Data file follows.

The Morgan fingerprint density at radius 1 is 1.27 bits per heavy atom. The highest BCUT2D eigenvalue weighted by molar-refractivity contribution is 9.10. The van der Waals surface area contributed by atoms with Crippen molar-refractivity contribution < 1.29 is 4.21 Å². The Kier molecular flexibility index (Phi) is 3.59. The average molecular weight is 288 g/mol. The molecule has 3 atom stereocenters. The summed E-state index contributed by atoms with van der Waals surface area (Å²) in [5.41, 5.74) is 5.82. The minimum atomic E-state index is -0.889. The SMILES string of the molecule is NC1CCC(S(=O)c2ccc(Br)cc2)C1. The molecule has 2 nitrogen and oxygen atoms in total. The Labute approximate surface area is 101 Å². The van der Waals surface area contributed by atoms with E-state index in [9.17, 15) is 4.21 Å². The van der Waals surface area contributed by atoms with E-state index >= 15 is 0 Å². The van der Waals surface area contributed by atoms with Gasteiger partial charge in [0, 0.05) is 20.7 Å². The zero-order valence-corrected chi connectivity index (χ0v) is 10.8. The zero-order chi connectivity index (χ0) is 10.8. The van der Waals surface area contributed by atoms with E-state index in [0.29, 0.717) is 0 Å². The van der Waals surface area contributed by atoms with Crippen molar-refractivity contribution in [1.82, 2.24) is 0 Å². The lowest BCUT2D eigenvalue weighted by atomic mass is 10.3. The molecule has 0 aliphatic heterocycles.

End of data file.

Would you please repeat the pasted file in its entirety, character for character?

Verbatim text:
The Morgan fingerprint density at radius 1 is 1.27 bits per heavy atom. The highest BCUT2D eigenvalue weighted by molar-refractivity contribution is 9.10. The van der Waals surface area contributed by atoms with Crippen molar-refractivity contribution < 1.29 is 4.21 Å². The Kier molecular flexibility index (Phi) is 3.59. The average molecular weight is 288 g/mol. The molecule has 3 atom stereocenters. The summed E-state index contributed by atoms with van der Waals surface area (Å²) in [5.41, 5.74) is 5.82. The minimum atomic E-state index is -0.889. The SMILES string of the molecule is NC1CCC(S(=O)c2ccc(Br)cc2)C1. The molecule has 2 nitrogen and oxygen atoms in total. The Labute approximate surface area is 101 Å². The van der Waals surface area contributed by atoms with E-state index in [9.17, 15) is 4.21 Å². The van der Waals surface area contributed by atoms with E-state index >= 15 is 0 Å². The van der Waals surface area contributed by atoms with Gasteiger partial charge in [0, 0.05) is 20.7 Å². The zero-order valence-corrected chi connectivity index (χ0v) is 10.8. The zero-order chi connectivity index (χ0) is 10.8. The van der Waals surface area contributed by atoms with E-state index in [0.29, 0.717) is 0 Å². The van der Waals surface area contributed by atoms with Crippen molar-refractivity contribution in [1.82, 2.24) is 0 Å². The lowest BCUT2D eigenvalue weighted by atomic mass is 10.3. The molecule has 0 aliphatic heterocycles.